- Richard Donner,
- Shane Black,
- Mel Gibson, Danny Glover, Gary Busey, Mitchell Ryan, Tom Atkins, Darlene Love, Traci Wolfe,
- Veteran buttoned-down LAPD detective Roger Murtaugh is partnered with unhinged cop Martin Riggs, who -- distraught after his wife's death -- has a death wish and takes unnecessary risks with criminals at every turn. The odd couple embark on their first homicide investigation as partners, involving a young woman known to Murtaugh with ties to a drug and prostitution ring.
The melodramatic clumsiness of the script, and, in one scene, its gratuitous endorsement of marijuana, betrays the youth of its writer, recent UCLA graduate Shane Black. And veteran director Richard Donner, whose credits include another cartoon movie, can't seem to thread the scenes together in any meaningful way. [6 Mar 1987, p.G]
The film is all fast action, noisy stunts and huge, often unflattering close-ups, but it packs an undeniable wallop.
The skies are thick with whizzing bullets and strings being pulled by Shane Black's crude script and Richard Donner's cement-mixer direction. Predictably, the chicks-and-ammo stuff is punctuated by TV cop show repartee. [6 Mar 1987, p.36]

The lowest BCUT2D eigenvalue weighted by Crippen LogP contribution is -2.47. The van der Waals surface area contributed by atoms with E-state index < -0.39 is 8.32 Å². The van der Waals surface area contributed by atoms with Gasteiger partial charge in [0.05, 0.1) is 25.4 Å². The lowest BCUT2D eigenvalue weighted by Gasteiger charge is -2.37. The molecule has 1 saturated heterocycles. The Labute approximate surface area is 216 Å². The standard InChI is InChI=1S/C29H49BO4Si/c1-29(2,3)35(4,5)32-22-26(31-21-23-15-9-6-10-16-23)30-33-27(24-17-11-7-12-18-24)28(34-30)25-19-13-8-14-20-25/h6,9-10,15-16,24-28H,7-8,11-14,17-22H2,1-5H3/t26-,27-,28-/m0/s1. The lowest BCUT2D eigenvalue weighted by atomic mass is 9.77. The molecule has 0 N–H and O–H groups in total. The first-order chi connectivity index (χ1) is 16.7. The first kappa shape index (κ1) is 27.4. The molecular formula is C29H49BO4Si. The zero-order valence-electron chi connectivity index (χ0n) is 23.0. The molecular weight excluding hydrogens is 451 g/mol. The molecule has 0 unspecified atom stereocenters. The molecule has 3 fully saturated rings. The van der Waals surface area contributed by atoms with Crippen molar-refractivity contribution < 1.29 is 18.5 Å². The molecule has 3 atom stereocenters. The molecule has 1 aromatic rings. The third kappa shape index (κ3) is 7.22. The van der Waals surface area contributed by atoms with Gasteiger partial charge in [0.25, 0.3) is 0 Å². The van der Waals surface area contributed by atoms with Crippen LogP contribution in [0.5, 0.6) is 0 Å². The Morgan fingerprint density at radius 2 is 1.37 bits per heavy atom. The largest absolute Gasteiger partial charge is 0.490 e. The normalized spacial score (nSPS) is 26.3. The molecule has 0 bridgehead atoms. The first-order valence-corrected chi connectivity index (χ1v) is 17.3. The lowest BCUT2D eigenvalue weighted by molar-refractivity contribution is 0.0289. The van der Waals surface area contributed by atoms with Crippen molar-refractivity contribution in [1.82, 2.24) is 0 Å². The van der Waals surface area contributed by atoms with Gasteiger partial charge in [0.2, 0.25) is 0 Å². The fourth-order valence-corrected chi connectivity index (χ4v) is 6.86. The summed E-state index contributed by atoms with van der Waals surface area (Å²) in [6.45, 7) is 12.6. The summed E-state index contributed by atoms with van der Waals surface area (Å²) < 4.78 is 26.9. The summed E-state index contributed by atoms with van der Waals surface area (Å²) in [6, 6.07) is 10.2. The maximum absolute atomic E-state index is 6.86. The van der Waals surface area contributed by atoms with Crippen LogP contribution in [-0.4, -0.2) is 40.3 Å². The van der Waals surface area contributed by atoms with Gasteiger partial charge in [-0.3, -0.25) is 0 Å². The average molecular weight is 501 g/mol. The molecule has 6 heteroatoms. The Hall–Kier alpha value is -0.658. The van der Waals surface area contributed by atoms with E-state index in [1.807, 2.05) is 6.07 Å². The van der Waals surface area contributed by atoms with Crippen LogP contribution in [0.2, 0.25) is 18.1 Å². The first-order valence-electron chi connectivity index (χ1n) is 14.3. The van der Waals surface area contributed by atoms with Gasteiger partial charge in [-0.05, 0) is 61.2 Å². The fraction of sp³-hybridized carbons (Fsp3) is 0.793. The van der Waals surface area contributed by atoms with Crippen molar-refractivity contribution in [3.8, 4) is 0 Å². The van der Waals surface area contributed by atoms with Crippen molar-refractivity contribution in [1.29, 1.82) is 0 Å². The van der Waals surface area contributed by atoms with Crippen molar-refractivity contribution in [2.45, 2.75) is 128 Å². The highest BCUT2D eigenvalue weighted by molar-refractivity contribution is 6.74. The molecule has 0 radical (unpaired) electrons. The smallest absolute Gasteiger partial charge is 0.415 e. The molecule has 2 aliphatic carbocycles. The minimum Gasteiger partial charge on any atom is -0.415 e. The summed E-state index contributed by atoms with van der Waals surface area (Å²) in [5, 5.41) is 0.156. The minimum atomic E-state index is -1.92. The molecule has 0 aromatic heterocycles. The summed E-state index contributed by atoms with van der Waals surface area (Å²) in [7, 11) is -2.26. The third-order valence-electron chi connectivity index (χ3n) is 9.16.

Lethal Weapon is vulgar, violent and predictable. Yet, in some outbreak of id, I got caught up in the shenanigans of Danny Glover and Mel Gibson as a mismatched cop team. Mr. Glover is more than solid and Mr. Gibson has added a kind of raw humor to his repertoire that is extremely sexy. [5 Mar 1987, p.1]
At bottom, Lethal Weapon isn't much. It's a big, shallow, flashy, buddy-buddy cop thriller; it attacks you like a stereophonic steamroller, flattening everything behind it. Snatches of "Hustle" "Magnum Force" and "48 HRS." float above this plot like scum on a polluted lake, and the holes in logic and mindless climax are (or should be) embarrassing. [6 Mar 1987, p.4]
What a concept! Mad Max meets The Cosby Show. What a surprise! It works better than a fastidious mind might imagine. One reason is that Mel Gibson himself has been recruited to play Lethal Weapon's lethal weapon, Los Angeles Police Detective Martin Riggs. [23 March 1987, p.86]
Lethal Weapon sinks an unexpectedly sharp hook at a delightfully unique angle, and never once lets up. A purposefully off- kilter flick, it fakes one way and moves another, thwarting our conditioned responses and fuelling our happy surprise. [6 Mar 1987, p.D1]
Lethal Weapon opens with a shot of Mel Gibson in his birthday suit and just gets better. Likewise we meet costar Danny Glover in the bathtub, fêted by his family on his 50th birthday. This endearing double exposure introduces us to the vulnerabilities of these superduper heroes, an odd couple of cops who mature into friends as they quell crime.
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